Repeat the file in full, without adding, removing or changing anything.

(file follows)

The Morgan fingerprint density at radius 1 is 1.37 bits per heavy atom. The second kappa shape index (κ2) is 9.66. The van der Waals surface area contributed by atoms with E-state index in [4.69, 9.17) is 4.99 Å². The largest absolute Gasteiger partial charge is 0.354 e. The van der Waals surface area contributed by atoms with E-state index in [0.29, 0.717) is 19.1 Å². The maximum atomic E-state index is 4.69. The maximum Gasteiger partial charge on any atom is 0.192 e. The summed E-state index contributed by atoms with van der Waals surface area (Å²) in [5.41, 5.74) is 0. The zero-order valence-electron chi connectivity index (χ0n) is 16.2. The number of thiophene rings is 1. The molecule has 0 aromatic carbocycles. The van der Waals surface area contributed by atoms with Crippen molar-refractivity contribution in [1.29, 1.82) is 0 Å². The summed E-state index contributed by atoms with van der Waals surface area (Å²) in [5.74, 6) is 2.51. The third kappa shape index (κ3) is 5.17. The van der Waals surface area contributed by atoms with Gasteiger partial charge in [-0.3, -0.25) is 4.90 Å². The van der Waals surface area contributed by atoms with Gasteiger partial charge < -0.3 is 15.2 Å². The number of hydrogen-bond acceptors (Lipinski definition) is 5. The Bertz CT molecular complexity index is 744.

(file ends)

The Morgan fingerprint density at radius 1 is 1.37 bits per heavy atom. The second kappa shape index (κ2) is 9.66. The van der Waals surface area contributed by atoms with E-state index in [4.69, 9.17) is 4.99 Å². The largest absolute Gasteiger partial charge is 0.354 e. The van der Waals surface area contributed by atoms with E-state index in [0.29, 0.717) is 19.1 Å². The maximum atomic E-state index is 4.69. The maximum Gasteiger partial charge on any atom is 0.192 e. The summed E-state index contributed by atoms with van der Waals surface area (Å²) in [5.41, 5.74) is 0. The zero-order valence-electron chi connectivity index (χ0n) is 16.2. The number of thiophene rings is 1. The molecule has 0 aromatic carbocycles. The van der Waals surface area contributed by atoms with Crippen molar-refractivity contribution in [1.29, 1.82) is 0 Å². The summed E-state index contributed by atoms with van der Waals surface area (Å²) in [5.74, 6) is 2.51. The third kappa shape index (κ3) is 5.17. The van der Waals surface area contributed by atoms with Gasteiger partial charge in [-0.3, -0.25) is 4.90 Å². The van der Waals surface area contributed by atoms with Gasteiger partial charge < -0.3 is 15.2 Å². The number of hydrogen-bond acceptors (Lipinski definition) is 5. The Bertz CT molecular complexity index is 744.